As an only child with two working parents, books quickly became my constant and beloved companions growing up. I began establishing myself as A Reader early on in elementary school, thanks to a program called Accelerated Reader. The premise was an annual, ongoing “contest” where we could check out books from the library each week and then take short online reading comprehension quizzes about them. Each quiz earned us points that were evaluated at the end of the semester, totaled, and first, second, and third place winners for each grade were announced. While the prizes varied from getting to eat lunch with the principal and “special” lunch hour field trips to local restaurants, those weren’t what interested me.
I was a shy child; the last thing I wanted was to have to eat with our principal, be compelled to make small talk with a man 50 years my senior, and know the entire lunchroom could see that I spilled some tomato soup on my collar. I was driven to read by something small and secret and new to me at that point in life: pride. The breathless intellectual satisfaction of knowing I was reading a book that high schoolers usually tackled and understanding its plots and themes on some basic, instinctual level. When I ran across a vocabulary word I didn’t know, I logged in on a piece of notebook paper. Soon, I began anticipating the types of questions on the quizzes; I assigned myself weekday and weekend books; read in the back of my mother’s minivan on the way to and from my after school ballet classes.
I read. I read constantly. I read obsessively. It wouldn’t be until much later that I was diagnosed with Obsessive Compulsive Disorder, but I’ve always suspected that these reading binges were probably one of the healthiest ways of expressing the disorder’s compulsions. It was also nice to be known for something, as I wasn’t much good at math or science and even worse at the games we played in P.E. I wasn’t popular or especially well-dressed like some of the girls in my classes with their Limited Too and Abercrombie jeans. Instead of long golden hair, mine was a nondescript brown and cropped into a short bob vaguely resembling a mushroom. In short, it just wasn’t happening for me at that point.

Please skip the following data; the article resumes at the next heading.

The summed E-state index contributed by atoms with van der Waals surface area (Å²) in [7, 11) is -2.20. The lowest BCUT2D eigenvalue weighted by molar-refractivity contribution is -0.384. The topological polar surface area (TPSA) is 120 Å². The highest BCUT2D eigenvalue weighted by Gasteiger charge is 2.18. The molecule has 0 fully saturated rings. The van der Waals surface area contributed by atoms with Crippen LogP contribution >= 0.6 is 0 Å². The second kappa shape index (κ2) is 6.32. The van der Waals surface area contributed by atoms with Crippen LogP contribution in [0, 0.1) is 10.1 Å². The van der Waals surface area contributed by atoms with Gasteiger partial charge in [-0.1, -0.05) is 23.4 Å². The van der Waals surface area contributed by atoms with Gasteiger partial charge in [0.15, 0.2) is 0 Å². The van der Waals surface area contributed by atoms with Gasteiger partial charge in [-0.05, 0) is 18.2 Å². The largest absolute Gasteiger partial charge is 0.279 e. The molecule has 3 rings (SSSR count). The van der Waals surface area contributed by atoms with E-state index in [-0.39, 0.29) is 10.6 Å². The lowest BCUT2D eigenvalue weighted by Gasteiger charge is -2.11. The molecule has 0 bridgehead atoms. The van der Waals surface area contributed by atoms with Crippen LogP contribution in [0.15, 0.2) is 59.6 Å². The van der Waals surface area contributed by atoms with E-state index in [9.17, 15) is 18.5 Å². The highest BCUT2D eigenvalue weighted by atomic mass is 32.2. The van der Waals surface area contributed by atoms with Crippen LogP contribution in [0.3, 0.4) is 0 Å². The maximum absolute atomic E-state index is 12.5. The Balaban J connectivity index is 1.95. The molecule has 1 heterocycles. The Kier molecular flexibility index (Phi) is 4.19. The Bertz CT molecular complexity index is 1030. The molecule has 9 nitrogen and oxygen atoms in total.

I ended up placing either first or second place from fourth through sixth grade. I got to see my name on the big bulletin board outside the front office each day. My parents got bragging rights and it felt lovely to be referred to as something other than just myself. More than that, though, it was the first time people started calling me adjectives like “smart” or “bright.” My teachers and the other students were starting to notice me, to approve of me, which led, of course, to learning to approve of myself.
I didn’t have the best grades, but I had read the most books.
I spent months with Nancy Drew and her sensible, 150-page mysteries; I read The Three Musketeers and Little Women and Tolkien’s trilogy, which led to my developing a taste for magic and world-building. Years later, as I sit here writing this, months away from turning 30, it’s easy to see what was happening: I was discovering myself, my tastes, my personal curiosities through reading about others. I’d lived hundreds of lives by the time I turned 12. It didn’t matter if they were fictional. That’s not how empathy works. When we read, we practice the art of empathy, of taking a walk in someone else’s shoes. It’s something so essential for both children and adults to learn and practice and actively use throughout their day-to-day.